South Africa’s embattled ex-president Jacob Zuma has abandoned attempts to halt a looming corruption trial on charges related to a 1990s arms deal, his office said Wednesday.
A statement released by his foundation said the Constitutional Court had on Tuesday accepted “his withdrawal of the application for leave to appeal” against prosecution.
“This indeed paves the way for him to prepare for the trial and demonstrate that he has never benefited from any arms deal corruption or tried to evade the trial,” it said.
“He hopes that his innocence will indeed be demonstrated for all to see.”
South Africa’s Zuma is alleged to have taken bribes of four million rand ($220,000) related to a $3.4 billion arms deal with French aerospace and defence giant Thales in 1999 when he was deputy president.
The Supreme Court last month dismissed his application for a permanent stay of prosecution against him.
He then approached the Constitutional Court in another appeal bid.
Zuma is scheduled to appear in court to answer the corruption charges on May 6. But it is unclear if the hearing will proceed as the country is under a coronavirus lockdown.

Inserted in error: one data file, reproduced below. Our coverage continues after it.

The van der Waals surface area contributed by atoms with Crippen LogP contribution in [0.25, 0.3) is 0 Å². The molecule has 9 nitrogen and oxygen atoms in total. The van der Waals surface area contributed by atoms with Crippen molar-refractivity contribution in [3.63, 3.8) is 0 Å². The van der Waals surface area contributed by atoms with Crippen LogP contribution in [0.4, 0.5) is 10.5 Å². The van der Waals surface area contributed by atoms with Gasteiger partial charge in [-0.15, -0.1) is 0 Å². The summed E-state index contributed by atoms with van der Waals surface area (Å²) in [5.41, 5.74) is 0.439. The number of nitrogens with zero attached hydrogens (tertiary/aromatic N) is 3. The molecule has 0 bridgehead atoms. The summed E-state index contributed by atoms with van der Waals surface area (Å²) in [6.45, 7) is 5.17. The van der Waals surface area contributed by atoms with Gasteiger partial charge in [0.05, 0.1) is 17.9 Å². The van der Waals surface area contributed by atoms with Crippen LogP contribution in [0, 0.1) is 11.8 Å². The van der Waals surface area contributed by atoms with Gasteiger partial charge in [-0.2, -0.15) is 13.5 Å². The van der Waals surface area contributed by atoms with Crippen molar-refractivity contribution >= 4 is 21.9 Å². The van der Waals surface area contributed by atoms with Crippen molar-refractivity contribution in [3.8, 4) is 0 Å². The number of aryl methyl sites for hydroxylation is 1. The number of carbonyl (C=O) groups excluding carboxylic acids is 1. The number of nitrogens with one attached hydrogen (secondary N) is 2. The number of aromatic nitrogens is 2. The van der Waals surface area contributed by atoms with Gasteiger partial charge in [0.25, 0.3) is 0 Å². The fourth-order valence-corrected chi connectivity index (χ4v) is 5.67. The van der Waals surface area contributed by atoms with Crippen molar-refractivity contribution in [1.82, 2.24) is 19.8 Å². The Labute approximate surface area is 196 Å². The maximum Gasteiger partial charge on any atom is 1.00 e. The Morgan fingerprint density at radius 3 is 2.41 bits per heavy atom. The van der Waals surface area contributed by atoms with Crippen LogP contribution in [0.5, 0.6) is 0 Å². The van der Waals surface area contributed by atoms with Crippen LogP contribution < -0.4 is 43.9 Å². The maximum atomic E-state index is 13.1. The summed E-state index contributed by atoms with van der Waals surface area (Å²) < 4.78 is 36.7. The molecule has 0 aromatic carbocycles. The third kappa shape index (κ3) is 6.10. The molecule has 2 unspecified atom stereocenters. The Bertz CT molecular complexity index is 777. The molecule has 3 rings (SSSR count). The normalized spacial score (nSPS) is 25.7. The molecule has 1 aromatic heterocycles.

In all, he faces 16 charges of fraud, graft and racketeering relating to the purchase of fighter jets, patrol boats and military equipment.
“I hope that our citizens will finally get some certainty and closure as to the real beneficiaries of the arms deal if any corruption in that regard did occur,” Zuma is quoted as saying in the statement.
In February, the 78-year-old Zuma was slapped with an arrest warrant after he failed to appear in a high court for pre-trial hearing while he was undergoing medical treatment in Cuba.
Zuma was forced to step down in 2018 by the ruling African National Congress (ANC) after a nine-year reign marked by corruption allegations and dwindling popularity.